Always judge a book by its cover?

17 Mar

You may not realise it from looking at what’s on offer, but ELT publishers really care about the covers of their books. And why are covers so important? Well, let’s start with the wider world of books, films and music. From a personal point of view, I feel that great pieces of work deserve to be wrapped with care and style, be that London Calling or Call of the Wild, and in fact, the exterior artwork is as much a part of that work as the inner content.


I miss the days of looking through artwork and reading lyrics that have been carefully put together as part of a double LP that I’ve had to hunt down by spending hours digging around in record shops (really showing my age now!). Similarly with books, if I’m going to be reading something over a course of time, and it’s going to be sitting up on my bookshelf, then I want to enjoy looking at it. Or at the every least, have a cover that does justice to the content. The fuss made over Faber’s recent anniversary cover of Plath’s The Bell Jar illustrates just how protective people are of works of literature that they love, and how misjudging the artwork on the cover of your book can seriously backfire.


Now I’m not suggesting that English in Mind is to Cambridge University Press what Nevermind is to Nirvana. Let’s be honest, you might love your faithful old copy of Oxford’s Advanced Learner’s Dictionary or Cambridge’s English Grammar in Use,  but would you feel compelled to fire off an email of complaint if the covers of these titles were to be substantially changed?

EGiU fourth edition

So if we agree that ELT products are never likely to sit alongside the film, literature and music that we love and cherish, do the covers matter at all? Essentially these are learning tools, so if we were to go down the route of what’s being planned for cigarette packets in the UK  (by which I mean blank packaging, not images of rotting lungs) would it matter?

Yes, it probably would matter. For a few reasons.

1. The flick factor. Whether you’re a language teacher looking for a new course book or a student hunting out some supplementary self-study materials, you have a lot of choice. Too much choice perhaps. So publishers are fighting for your attention, and whether that’s online or in a bookshop, the front cover is one of the first things you’ll notice. If it fails to catch your attention, you’ll never get as far as flicking through the content (which, incidentally, also needs to be attractively designed and well laid out). Many people do judge books by covers.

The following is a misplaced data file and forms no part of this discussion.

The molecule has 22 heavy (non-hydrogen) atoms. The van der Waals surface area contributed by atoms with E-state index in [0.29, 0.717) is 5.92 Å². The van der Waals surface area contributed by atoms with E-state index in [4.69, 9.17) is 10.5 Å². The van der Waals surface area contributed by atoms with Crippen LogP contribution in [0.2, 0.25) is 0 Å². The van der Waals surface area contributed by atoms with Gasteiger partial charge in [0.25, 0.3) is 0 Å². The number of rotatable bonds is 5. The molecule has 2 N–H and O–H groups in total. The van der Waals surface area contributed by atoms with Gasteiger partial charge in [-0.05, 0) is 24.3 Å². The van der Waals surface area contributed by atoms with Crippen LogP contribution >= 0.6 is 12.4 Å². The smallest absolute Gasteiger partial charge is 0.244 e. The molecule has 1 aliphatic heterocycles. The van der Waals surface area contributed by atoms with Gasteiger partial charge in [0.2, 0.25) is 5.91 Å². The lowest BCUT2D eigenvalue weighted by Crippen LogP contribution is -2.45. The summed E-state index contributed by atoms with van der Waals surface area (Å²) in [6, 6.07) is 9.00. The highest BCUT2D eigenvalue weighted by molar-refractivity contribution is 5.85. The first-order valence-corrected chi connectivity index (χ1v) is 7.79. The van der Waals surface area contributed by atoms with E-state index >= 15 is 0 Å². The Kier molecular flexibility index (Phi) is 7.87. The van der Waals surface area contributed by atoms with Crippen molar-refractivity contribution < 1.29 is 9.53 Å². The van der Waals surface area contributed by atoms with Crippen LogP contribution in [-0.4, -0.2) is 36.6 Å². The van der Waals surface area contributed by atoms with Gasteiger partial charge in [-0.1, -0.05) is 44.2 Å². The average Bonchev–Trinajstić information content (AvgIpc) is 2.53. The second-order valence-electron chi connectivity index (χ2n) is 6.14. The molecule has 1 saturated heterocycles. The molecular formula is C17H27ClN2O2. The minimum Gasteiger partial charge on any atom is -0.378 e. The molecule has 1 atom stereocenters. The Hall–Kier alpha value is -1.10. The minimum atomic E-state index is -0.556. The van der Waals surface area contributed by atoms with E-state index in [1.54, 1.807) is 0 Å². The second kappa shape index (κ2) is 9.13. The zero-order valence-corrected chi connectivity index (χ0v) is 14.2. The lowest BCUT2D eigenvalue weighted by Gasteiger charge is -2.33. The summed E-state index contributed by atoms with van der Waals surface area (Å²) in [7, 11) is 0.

2. You’ve got to live with this book. It may not be as close to your heart as Pride and Prejudice, but as a teacher you’re going to have to live with certain books day in, day out, possibly for months, maybe even for years. You could also be the person presenting a new set of course books to your students, and ideally you want them to be pleased with your choice. Rightly or wrongly, the front cover of a book can be the first step in engaging students in the content.

3. Good covers show the publisher cares. Well, sometimes. If a publisher has given little thought to the front cover, or even if a lot of thought has been given but the end result is awful, what does that say about the actual content of the book? To be fair, those who designed the covers are unlikely to be the same people who wrote and edited the content, but a shoddy front cover or typos on the back cover are often an indication of  standards inside the book as well. Conversely, beware of books where all of the investment has been thrown at design. The same is true online, where slick websites are all too often masking the fact that the learning materials are dull and uninspiring. Particularly for course books, get samples and trial before you invest!

In short, book covers are important, and ELT publishers know this. As we move towards more digital content, those who are really on the ball will be adapting new covers accordingly. Where once the spine of the book was important because that’s the first thing many people would see in bookshops, now it’s key to ensure that the covers work well as thumbnail images. Increasingly, designs will also need to be optimised for tablets (no matter what way up you’re holding the device) and the covers themselves may soon become animated, interactive and/or customisable.

So, does a bad cover mean a bad book? Well, no, not necessarily. Does a good cover mean a good book? Definitely not. It is an indication though and I don’t think anyone’s going to stop judging books their covers any time soon.


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